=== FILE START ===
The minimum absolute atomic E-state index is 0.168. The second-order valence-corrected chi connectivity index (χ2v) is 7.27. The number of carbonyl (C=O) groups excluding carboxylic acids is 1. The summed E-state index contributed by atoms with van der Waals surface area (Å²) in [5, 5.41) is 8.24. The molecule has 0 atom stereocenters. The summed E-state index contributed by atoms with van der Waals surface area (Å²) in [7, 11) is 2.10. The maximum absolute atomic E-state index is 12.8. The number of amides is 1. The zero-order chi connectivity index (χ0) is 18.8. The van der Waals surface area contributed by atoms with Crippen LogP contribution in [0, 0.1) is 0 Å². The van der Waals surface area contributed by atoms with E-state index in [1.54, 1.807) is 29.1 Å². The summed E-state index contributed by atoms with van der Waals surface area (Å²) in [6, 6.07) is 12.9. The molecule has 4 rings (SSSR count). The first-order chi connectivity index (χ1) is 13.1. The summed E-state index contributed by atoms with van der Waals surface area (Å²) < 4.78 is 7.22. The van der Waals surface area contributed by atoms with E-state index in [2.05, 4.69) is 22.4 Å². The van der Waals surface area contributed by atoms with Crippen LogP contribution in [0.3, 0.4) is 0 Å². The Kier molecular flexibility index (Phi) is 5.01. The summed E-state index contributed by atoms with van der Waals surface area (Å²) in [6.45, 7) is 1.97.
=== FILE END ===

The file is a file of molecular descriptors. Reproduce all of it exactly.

The minimum absolute atomic E-state index is 0.168. The second-order valence-corrected chi connectivity index (χ2v) is 7.27. The number of carbonyl (C=O) groups excluding carboxylic acids is 1. The summed E-state index contributed by atoms with van der Waals surface area (Å²) in [5, 5.41) is 8.24. The molecule has 0 atom stereocenters. The summed E-state index contributed by atoms with van der Waals surface area (Å²) in [7, 11) is 2.10. The maximum absolute atomic E-state index is 12.8. The number of amides is 1. The zero-order chi connectivity index (χ0) is 18.8. The van der Waals surface area contributed by atoms with Crippen LogP contribution in [0, 0.1) is 0 Å². The van der Waals surface area contributed by atoms with E-state index in [1.54, 1.807) is 29.1 Å². The summed E-state index contributed by atoms with van der Waals surface area (Å²) in [6, 6.07) is 12.9. The molecule has 4 rings (SSSR count). The first-order chi connectivity index (χ1) is 13.1. The summed E-state index contributed by atoms with van der Waals surface area (Å²) < 4.78 is 7.22. The van der Waals surface area contributed by atoms with E-state index in [2.05, 4.69) is 22.4 Å². The van der Waals surface area contributed by atoms with Crippen LogP contribution in [0.3, 0.4) is 0 Å². The Kier molecular flexibility index (Phi) is 5.01. The summed E-state index contributed by atoms with van der Waals surface area (Å²) in [6.45, 7) is 1.97.